As we mark Palestinian Prisoners Day, we would like to share the voice of Falistine Kamel whose Dad, Rami, was exiled from Palestine at just 22. Her powerful testimony of a family in exile reminds us of the injustice of the occupation, the sacrifices made for freedom and the determination and steadfastness of those who resist.
“On the 10th of May, 2002, the exile of thirteen Palestinian freedom fighters took place after they were under siege from the Israeli army in the Nativity Church for 39 days with no food or water. My father, Rami Kamel, was one of those men. My Baba was only 22 when he was exiled from Palestine. A 22 year old fighting for the freedom of the Palestinian people. It has been nineteen years since my Baba was brought to Ireland, with no return to home in sight and seventeen years since I last saw my sido and seedo (grandmother and grandfather) as a baby leaving me with no memories of them but my Baba’s. When we speak about them, I see the pain in my Baba’s eyes knowing he will never meet and hug his parents again – knowing that his children will never have the opportunity to see their grandparents again and ultimately, just wanting to tell them that he loves them to their face while eating his mothers makluba or sitting beside his father. Palestine has always been the bitter sweet topic of our conversations – always wanting to go home and be with our cousins and uncles and aunts and do the most mundane things like eat a meal at the same table and go walk around the streets of Bethlehem together, as a family. We don’t want to be part of the Palestinian diaspora (although still proud)- so detached from our culture and family – we just want to be home as Palestinians.
Being a Palestinian is the most difficult identity to have in this world. No one can truly understand the difficulties of carrying our history around. To either be living in the midst of a war or growing up as part of diaspora – it is still a struggle. Despite being raised in Ireland, I have always felt somewhat detached from the Irish culture. I never felt like I could relate to someone about being unable to visit my home due to the nature of the Israeli occupation, while also feeling so detached from the culture that is rightfully mine as a Palestinian. Every day, whether it be in Palestine or across the globe, my Baba and I have to fight for not only our freedom but our identity and rights as human beings.”
The Mission of the State of Palestine would like to share this information with you on the occasion of Palestinian Prisoners Day, observed annually on the 17th April.
Israel, the occupying power, uses arbitrary arrest, detention and home raids as a tool to oppress our people. Every Palestinian family has been affected or is vulnerable to these draconian and oppressive policies.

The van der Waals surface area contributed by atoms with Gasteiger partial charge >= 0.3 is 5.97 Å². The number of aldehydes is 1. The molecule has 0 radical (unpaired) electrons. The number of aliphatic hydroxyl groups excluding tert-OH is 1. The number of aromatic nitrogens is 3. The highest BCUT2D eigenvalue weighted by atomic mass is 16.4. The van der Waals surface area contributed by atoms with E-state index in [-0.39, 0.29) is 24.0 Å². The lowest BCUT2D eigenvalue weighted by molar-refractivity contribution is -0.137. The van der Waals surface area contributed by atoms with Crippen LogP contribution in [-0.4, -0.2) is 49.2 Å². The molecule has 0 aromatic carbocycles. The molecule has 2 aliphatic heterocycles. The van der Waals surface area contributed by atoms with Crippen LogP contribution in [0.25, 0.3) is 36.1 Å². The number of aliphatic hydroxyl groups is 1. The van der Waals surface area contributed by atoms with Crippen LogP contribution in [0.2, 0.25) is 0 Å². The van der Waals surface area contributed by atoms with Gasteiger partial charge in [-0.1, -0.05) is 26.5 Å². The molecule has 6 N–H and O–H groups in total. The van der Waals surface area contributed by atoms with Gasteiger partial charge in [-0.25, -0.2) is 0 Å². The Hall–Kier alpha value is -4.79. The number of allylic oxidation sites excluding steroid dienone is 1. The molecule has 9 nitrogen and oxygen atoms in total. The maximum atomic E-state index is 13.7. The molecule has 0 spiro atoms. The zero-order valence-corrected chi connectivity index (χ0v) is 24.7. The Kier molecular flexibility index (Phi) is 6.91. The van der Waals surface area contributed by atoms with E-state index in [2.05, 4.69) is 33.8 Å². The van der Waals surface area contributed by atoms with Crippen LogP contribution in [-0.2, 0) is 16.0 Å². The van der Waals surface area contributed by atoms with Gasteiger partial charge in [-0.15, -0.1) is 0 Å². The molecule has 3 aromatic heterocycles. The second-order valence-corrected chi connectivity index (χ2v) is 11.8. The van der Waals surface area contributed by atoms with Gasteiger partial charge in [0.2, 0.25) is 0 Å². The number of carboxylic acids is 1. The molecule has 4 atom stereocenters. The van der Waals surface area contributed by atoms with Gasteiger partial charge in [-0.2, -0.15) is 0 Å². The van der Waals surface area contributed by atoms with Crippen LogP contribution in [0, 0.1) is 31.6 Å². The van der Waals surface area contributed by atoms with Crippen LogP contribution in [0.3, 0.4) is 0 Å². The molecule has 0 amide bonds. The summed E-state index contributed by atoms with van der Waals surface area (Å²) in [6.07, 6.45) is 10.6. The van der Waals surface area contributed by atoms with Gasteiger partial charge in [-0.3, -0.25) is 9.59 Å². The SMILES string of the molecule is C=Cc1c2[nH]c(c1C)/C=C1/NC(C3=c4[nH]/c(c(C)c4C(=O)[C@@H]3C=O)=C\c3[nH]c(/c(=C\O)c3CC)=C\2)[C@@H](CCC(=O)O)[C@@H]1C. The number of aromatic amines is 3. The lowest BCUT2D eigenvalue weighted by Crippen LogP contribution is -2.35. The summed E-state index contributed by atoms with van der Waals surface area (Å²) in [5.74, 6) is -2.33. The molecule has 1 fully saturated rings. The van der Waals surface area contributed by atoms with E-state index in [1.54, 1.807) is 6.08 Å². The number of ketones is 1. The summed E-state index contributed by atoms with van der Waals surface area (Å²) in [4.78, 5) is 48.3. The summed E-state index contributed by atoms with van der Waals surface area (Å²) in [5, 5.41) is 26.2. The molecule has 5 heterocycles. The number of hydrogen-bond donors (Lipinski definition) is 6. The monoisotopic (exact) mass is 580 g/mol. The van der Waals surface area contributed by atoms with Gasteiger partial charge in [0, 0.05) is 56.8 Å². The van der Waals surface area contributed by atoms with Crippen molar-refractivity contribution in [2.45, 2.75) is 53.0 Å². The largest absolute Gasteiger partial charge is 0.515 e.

• There are currently 4450 Palestinians being held by Israel, including 37 women and 140 children.
• 440 of those being held are administrative detainees, meaning they have not been charged with any offence nor have they been allowed the due process of a trial.
• Palestinians are tried under Israeli military law and face military courts, in stark contrast with the illegal settlers who live on their land and are ruled by Israeli civilian laws.
• Military courts have a 99% conviction rate against the Palestinians who face them
• Most of those convicted are forcibly transferred and held outside of the occupied territories, in breach of international law
The State of Palestine stands wholeheartedly behind our political prisoners, as they have stood against the illegal colonisation and prolonged occupation in legitimate resistance. We support our prisoners on an international stage, and are firmly against the use of military courts for our civilian population. Palestinians routinely face fair trial violations before Israeli military courts. The Israeli military authorities through the exercise of executive, legislative and judicial powers effectively enforce control over the Palestinian territory, suppress any form of Palestinian resistance against the occupation’s policies, and dissuade the Palestinian people from their right to self-determination.
Palestinians have a right to justice and equality. We ask the international community to work with us to uphold the rights and dignity of political prisoners, and to ensure and end to breaches of international law.